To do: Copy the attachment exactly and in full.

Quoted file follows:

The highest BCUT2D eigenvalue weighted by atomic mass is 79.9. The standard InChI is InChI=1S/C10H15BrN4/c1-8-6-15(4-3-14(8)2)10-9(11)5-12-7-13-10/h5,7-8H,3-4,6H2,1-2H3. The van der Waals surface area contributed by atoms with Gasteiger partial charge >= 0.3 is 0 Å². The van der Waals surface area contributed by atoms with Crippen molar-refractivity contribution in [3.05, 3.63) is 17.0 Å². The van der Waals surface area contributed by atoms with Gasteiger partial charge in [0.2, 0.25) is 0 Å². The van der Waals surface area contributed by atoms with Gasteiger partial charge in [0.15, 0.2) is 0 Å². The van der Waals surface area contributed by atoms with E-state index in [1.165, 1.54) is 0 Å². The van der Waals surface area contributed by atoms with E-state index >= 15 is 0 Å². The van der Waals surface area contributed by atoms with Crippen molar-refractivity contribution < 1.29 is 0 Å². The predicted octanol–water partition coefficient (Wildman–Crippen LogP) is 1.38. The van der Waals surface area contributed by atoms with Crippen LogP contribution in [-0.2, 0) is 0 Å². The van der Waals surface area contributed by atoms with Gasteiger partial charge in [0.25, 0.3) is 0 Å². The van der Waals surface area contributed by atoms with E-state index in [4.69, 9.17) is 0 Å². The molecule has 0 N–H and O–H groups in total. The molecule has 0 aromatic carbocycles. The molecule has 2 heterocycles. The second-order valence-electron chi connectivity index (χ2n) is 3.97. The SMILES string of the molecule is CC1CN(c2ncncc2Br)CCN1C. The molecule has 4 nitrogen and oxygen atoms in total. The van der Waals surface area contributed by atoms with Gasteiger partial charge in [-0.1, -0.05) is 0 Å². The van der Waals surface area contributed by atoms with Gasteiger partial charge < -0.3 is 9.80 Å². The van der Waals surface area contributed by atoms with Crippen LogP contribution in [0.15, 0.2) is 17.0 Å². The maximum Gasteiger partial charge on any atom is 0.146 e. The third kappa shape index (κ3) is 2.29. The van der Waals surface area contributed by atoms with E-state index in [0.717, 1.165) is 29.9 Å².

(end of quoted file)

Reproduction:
The highest BCUT2D eigenvalue weighted by atomic mass is 79.9. The standard InChI is InChI=1S/C10H15BrN4/c1-8-6-15(4-3-14(8)2)10-9(11)5-12-7-13-10/h5,7-8H,3-4,6H2,1-2H3. The van der Waals surface area contributed by atoms with Gasteiger partial charge >= 0.3 is 0 Å². The van der Waals surface area contributed by atoms with Crippen molar-refractivity contribution in [3.05, 3.63) is 17.0 Å². The van der Waals surface area contributed by atoms with Gasteiger partial charge in [0.2, 0.25) is 0 Å². The van der Waals surface area contributed by atoms with Gasteiger partial charge in [0.15, 0.2) is 0 Å². The van der Waals surface area contributed by atoms with E-state index in [1.165, 1.54) is 0 Å². The van der Waals surface area contributed by atoms with E-state index >= 15 is 0 Å². The van der Waals surface area contributed by atoms with Crippen molar-refractivity contribution < 1.29 is 0 Å². The predicted octanol–water partition coefficient (Wildman–Crippen LogP) is 1.38. The van der Waals surface area contributed by atoms with Crippen LogP contribution in [-0.2, 0) is 0 Å². The van der Waals surface area contributed by atoms with Gasteiger partial charge in [0.25, 0.3) is 0 Å². The van der Waals surface area contributed by atoms with E-state index in [4.69, 9.17) is 0 Å². The molecule has 0 N–H and O–H groups in total. The molecule has 0 aromatic carbocycles. The molecule has 2 heterocycles. The second-order valence-electron chi connectivity index (χ2n) is 3.97. The SMILES string of the molecule is CC1CN(c2ncncc2Br)CCN1C. The molecule has 4 nitrogen and oxygen atoms in total. The van der Waals surface area contributed by atoms with Gasteiger partial charge in [-0.1, -0.05) is 0 Å². The van der Waals surface area contributed by atoms with Gasteiger partial charge < -0.3 is 9.80 Å². The van der Waals surface area contributed by atoms with Crippen LogP contribution in [0.15, 0.2) is 17.0 Å². The maximum Gasteiger partial charge on any atom is 0.146 e. The third kappa shape index (κ3) is 2.29. The van der Waals surface area contributed by atoms with E-state index in [0.717, 1.165) is 29.9 Å².